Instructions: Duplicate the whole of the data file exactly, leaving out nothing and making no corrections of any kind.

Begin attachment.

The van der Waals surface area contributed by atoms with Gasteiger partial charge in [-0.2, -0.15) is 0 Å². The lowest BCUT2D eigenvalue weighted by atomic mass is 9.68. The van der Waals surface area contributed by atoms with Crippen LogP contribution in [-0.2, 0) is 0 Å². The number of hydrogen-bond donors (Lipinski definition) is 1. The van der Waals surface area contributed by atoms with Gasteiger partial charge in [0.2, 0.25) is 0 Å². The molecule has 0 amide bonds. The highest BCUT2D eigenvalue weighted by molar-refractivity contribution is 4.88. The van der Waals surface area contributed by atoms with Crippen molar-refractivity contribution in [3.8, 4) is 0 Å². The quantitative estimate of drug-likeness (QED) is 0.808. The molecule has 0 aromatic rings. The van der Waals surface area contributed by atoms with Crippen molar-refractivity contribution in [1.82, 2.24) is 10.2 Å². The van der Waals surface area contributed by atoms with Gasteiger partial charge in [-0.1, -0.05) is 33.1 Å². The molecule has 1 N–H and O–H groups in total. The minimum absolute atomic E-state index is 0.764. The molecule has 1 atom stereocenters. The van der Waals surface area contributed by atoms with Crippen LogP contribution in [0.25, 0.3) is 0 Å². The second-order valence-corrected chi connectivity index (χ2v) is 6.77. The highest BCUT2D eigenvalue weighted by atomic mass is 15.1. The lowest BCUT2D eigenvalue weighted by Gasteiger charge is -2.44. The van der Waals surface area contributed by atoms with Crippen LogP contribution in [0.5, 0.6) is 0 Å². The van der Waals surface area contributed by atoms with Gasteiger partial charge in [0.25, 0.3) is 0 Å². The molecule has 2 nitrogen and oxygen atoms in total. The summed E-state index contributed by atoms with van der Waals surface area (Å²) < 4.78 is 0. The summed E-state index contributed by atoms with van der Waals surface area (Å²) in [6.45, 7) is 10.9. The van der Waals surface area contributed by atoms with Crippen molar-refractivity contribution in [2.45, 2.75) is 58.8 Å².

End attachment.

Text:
The van der Waals surface area contributed by atoms with Gasteiger partial charge in [-0.2, -0.15) is 0 Å². The lowest BCUT2D eigenvalue weighted by atomic mass is 9.68. The van der Waals surface area contributed by atoms with Crippen LogP contribution in [-0.2, 0) is 0 Å². The number of hydrogen-bond donors (Lipinski definition) is 1. The van der Waals surface area contributed by atoms with Gasteiger partial charge in [0.2, 0.25) is 0 Å². The molecule has 0 amide bonds. The highest BCUT2D eigenvalue weighted by molar-refractivity contribution is 4.88. The van der Waals surface area contributed by atoms with Crippen molar-refractivity contribution in [3.8, 4) is 0 Å². The quantitative estimate of drug-likeness (QED) is 0.808. The molecule has 0 aromatic rings. The van der Waals surface area contributed by atoms with Crippen molar-refractivity contribution in [1.82, 2.24) is 10.2 Å². The van der Waals surface area contributed by atoms with Gasteiger partial charge in [-0.1, -0.05) is 33.1 Å². The molecule has 1 N–H and O–H groups in total. The minimum absolute atomic E-state index is 0.764. The molecule has 1 atom stereocenters. The van der Waals surface area contributed by atoms with Crippen LogP contribution in [0.25, 0.3) is 0 Å². The second-order valence-corrected chi connectivity index (χ2v) is 6.77. The highest BCUT2D eigenvalue weighted by atomic mass is 15.1. The lowest BCUT2D eigenvalue weighted by Gasteiger charge is -2.44. The van der Waals surface area contributed by atoms with Crippen LogP contribution in [0.5, 0.6) is 0 Å². The van der Waals surface area contributed by atoms with Gasteiger partial charge in [0.25, 0.3) is 0 Å². The molecule has 2 nitrogen and oxygen atoms in total. The summed E-state index contributed by atoms with van der Waals surface area (Å²) < 4.78 is 0. The summed E-state index contributed by atoms with van der Waals surface area (Å²) in [6.45, 7) is 10.9. The van der Waals surface area contributed by atoms with Crippen molar-refractivity contribution in [2.45, 2.75) is 58.8 Å².